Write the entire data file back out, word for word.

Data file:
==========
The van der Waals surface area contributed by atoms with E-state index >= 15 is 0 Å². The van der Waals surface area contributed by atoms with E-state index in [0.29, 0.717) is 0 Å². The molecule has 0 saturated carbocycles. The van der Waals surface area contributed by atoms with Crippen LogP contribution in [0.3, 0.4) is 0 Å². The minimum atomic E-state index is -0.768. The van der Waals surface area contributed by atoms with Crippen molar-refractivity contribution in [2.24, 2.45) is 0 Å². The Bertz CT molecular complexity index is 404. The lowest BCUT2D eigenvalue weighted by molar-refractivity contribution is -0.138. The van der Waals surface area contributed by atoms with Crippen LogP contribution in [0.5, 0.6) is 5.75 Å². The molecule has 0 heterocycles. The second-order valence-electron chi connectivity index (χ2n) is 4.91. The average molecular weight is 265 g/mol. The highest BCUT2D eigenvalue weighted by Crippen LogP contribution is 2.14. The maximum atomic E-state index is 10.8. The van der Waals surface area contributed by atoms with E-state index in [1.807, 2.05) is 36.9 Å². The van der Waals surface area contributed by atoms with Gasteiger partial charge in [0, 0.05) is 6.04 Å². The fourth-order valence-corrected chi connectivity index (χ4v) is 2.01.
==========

The van der Waals surface area contributed by atoms with E-state index >= 15 is 0 Å². The van der Waals surface area contributed by atoms with E-state index in [0.29, 0.717) is 0 Å². The molecule has 0 saturated carbocycles. The van der Waals surface area contributed by atoms with Crippen LogP contribution in [0.3, 0.4) is 0 Å². The minimum atomic E-state index is -0.768. The van der Waals surface area contributed by atoms with Crippen molar-refractivity contribution in [2.24, 2.45) is 0 Å². The Bertz CT molecular complexity index is 404. The lowest BCUT2D eigenvalue weighted by molar-refractivity contribution is -0.138. The van der Waals surface area contributed by atoms with Crippen LogP contribution in [0.5, 0.6) is 5.75 Å². The molecule has 0 heterocycles. The second-order valence-electron chi connectivity index (χ2n) is 4.91. The average molecular weight is 265 g/mol. The highest BCUT2D eigenvalue weighted by Crippen LogP contribution is 2.14. The maximum atomic E-state index is 10.8. The van der Waals surface area contributed by atoms with E-state index in [1.807, 2.05) is 36.9 Å². The van der Waals surface area contributed by atoms with Gasteiger partial charge in [0, 0.05) is 6.04 Å². The fourth-order valence-corrected chi connectivity index (χ4v) is 2.01.